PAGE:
I think the comments of one of your readers, Alycee, is fundamentally off when she asserts that it is morally OK to prevent Trump from speaking even though it would not have been morally OK to prevent Obama from speaking in 2008.

A reader makes some key distinctions in our discussion so far:

Protesters are a heterogenous group. There are silent protesters who just stand there holding a cloth banner, there are protesters who chant slogans, and there are protesters who are easily baited by the Trump crowd. The silent protesters are not disruptive within the meeting hall, though they may block the view of the stage of a few people. The protesters who chant slogans are fine outside the building. It’s the protesters who get into shouting matches who play into the hands of Trump.

Trump needs to tell the crowd they are victims of the kinds of people that are protesting—younger people and black people, in the case of St. Louis. He likes to promote the “generation gap” by reviling the protesters as lazy kids—shades of the 1960s.

I would like to see some clergy in collars, elderly black people, and white older adults, particularly women, providing silent non-violent protest and leading by example. The uncommitted voter is not likely to look fondly on a candidacy that is fine with abusing grannies.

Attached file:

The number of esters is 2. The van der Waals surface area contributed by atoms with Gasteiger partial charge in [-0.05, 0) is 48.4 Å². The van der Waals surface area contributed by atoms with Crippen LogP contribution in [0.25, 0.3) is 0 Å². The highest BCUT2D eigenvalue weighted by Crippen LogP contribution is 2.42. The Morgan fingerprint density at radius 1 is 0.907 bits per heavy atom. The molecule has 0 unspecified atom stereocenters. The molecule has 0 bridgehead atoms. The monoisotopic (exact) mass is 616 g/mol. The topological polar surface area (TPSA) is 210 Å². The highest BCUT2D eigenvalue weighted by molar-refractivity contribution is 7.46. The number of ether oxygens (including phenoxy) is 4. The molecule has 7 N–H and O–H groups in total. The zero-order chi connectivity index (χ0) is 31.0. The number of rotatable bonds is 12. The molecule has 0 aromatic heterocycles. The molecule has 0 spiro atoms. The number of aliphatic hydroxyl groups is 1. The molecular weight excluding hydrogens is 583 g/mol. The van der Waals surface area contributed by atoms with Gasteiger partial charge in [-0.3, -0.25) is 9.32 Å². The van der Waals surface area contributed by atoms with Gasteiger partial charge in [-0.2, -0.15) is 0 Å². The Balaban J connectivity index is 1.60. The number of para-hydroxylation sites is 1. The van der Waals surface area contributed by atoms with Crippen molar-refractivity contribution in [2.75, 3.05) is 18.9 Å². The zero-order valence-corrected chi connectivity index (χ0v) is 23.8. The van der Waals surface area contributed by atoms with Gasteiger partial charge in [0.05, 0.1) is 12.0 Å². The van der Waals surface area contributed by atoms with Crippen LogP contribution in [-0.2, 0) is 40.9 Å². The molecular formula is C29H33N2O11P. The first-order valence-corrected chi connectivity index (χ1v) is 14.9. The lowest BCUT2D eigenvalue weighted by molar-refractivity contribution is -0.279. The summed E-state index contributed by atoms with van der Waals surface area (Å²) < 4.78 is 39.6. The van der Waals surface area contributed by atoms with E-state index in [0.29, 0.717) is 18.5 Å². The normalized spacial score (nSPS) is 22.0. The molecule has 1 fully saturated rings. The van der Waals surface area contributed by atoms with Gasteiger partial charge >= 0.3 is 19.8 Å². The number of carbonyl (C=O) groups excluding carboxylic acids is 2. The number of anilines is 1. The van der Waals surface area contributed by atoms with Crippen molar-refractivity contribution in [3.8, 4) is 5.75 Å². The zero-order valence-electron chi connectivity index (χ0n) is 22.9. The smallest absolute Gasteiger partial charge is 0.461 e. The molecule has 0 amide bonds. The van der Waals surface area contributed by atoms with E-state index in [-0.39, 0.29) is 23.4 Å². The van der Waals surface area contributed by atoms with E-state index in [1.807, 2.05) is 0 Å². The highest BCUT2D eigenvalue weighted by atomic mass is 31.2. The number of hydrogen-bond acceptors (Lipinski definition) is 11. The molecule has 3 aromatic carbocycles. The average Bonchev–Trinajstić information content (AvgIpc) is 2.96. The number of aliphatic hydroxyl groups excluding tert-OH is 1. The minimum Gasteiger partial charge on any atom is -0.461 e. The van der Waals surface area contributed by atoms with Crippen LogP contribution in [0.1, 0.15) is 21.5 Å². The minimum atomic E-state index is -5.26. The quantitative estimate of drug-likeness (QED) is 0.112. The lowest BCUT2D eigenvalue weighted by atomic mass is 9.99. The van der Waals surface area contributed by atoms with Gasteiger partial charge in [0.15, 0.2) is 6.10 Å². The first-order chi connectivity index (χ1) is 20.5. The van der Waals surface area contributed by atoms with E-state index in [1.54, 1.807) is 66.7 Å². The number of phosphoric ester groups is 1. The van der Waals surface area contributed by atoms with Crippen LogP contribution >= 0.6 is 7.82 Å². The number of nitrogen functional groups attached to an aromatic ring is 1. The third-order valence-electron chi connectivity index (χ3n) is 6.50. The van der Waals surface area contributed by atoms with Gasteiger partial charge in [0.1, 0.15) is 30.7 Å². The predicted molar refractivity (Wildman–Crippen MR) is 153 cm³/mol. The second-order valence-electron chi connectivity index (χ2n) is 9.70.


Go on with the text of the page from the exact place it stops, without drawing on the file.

The Muslim woman in the above video who stood up in silent protest at a Trump rally isn’t exactly young, and she was still forcibly removed by security and jeered by the crowd, with no words of appeasement from Trump. If you know of any similar examples of peaceful protest, please send them my way.

In addressing the question, reader Alycee seems to draw a line between free speech and speech that incites violence—a line that’s difficult to determine sometimes:

At some point we have to face up to how our 1st Amendment protections of hate speech undermine the spirit and purposes of the 14th Amendment’s Equal Protection clause and, in so doing, undercut what we mean—or should mean—by a “free society.” Trump’s campaign brings this problem into sharp relief, and I shudder to think how he’ll translate, as POTUS, his hate speech into substantive policies.